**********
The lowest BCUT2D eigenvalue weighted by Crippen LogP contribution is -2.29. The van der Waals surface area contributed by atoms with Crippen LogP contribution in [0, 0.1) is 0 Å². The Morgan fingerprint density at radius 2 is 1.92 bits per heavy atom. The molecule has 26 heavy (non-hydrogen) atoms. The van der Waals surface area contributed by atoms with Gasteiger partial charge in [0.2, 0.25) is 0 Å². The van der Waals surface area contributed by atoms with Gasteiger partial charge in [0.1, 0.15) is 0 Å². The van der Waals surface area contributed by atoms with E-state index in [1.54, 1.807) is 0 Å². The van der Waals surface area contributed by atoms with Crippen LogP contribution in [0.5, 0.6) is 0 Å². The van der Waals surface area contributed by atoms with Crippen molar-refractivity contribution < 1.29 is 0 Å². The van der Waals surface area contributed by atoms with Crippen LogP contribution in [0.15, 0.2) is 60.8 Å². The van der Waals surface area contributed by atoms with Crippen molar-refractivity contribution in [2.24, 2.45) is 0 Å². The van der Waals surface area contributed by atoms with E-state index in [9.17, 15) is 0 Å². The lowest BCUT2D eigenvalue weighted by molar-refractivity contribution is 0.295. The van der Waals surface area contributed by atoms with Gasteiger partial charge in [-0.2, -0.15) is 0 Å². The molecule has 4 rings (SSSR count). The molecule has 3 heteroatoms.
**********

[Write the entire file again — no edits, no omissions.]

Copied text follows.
The lowest BCUT2D eigenvalue weighted by Crippen LogP contribution is -2.29. The van der Waals surface area contributed by atoms with Crippen LogP contribution in [0, 0.1) is 0 Å². The Morgan fingerprint density at radius 2 is 1.92 bits per heavy atom. The molecule has 26 heavy (non-hydrogen) atoms. The van der Waals surface area contributed by atoms with Gasteiger partial charge in [0.2, 0.25) is 0 Å². The van der Waals surface area contributed by atoms with Gasteiger partial charge in [0.1, 0.15) is 0 Å². The van der Waals surface area contributed by atoms with E-state index in [1.54, 1.807) is 0 Å². The van der Waals surface area contributed by atoms with Crippen LogP contribution in [0.5, 0.6) is 0 Å². The van der Waals surface area contributed by atoms with Crippen molar-refractivity contribution < 1.29 is 0 Å². The van der Waals surface area contributed by atoms with Crippen LogP contribution in [0.15, 0.2) is 60.8 Å². The van der Waals surface area contributed by atoms with Crippen molar-refractivity contribution in [2.24, 2.45) is 0 Å². The van der Waals surface area contributed by atoms with E-state index in [9.17, 15) is 0 Å². The lowest BCUT2D eigenvalue weighted by molar-refractivity contribution is 0.295. The van der Waals surface area contributed by atoms with Gasteiger partial charge in [-0.2, -0.15) is 0 Å². The molecule has 4 rings (SSSR count). The molecule has 3 heteroatoms.